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David Hicock

Frederick Douglass
spoke as cheering thousands sang
under this same sky

I've always been fascinated with the 1860s and the Civil War. Thus Frederick Douglass became one of my heroes. When I came to Syracuse after growing up in Connecticut, I was delighted to find that he was a presence here. He was somebody who inspired a lot of people and blew away many of the perceptions about black people of the time. He was erudite, well spoken, made good arguments and lived by his brain.

For the illustration, I liked the imagery of words and singing becoming part of the sky. I sought to do that by having the sheet music be reminiscent of the birds taking off into the sky. Douglass for me is too seldom though of in color, and I felt it was important for young people to feel the reality of Douglass as still relevant today.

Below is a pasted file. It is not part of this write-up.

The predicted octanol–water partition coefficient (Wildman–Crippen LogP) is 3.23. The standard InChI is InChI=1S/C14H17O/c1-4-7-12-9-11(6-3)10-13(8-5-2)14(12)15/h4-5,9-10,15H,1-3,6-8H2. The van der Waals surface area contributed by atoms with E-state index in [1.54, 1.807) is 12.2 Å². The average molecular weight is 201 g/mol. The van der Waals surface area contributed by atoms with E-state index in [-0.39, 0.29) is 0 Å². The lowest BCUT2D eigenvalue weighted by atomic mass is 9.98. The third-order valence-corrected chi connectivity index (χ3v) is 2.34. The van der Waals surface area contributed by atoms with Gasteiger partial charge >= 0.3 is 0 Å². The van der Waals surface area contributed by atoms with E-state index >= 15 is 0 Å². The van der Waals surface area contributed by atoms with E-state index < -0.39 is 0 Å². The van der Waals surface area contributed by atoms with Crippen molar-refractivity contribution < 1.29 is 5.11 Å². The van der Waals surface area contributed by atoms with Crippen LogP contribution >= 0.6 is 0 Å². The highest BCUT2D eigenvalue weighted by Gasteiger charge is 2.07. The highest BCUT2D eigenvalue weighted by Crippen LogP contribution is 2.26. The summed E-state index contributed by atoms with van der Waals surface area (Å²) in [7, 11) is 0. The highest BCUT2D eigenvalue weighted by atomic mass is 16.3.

Tigers caged in glass
Stare back in equal wonder
Whose gaze is captive?

Creatures have always been magnetic for me, and I’ve always been fascinated with cats. If I wasn’t allergic to them, I’d probably have one. Their aloofness appeals to me. Some people it puts off. But for me, it means they’re still wild, whereas a dog is not.

In this instance, I had a picture in my head that related to my daughter, way back when she was a two-year-old. We took her to the Rosamond Gifford Zoo, and she sat on the edge of the mountain lion cage. It was the first big cat she had ever seen, and she was absolutely amazed.

For this image, I went to the zoo and to the tiger cage, and revisited that memory of a child’s love and fascination for nature. It took me back to when my daughter was two and further still, back to my own wonderment as a child.


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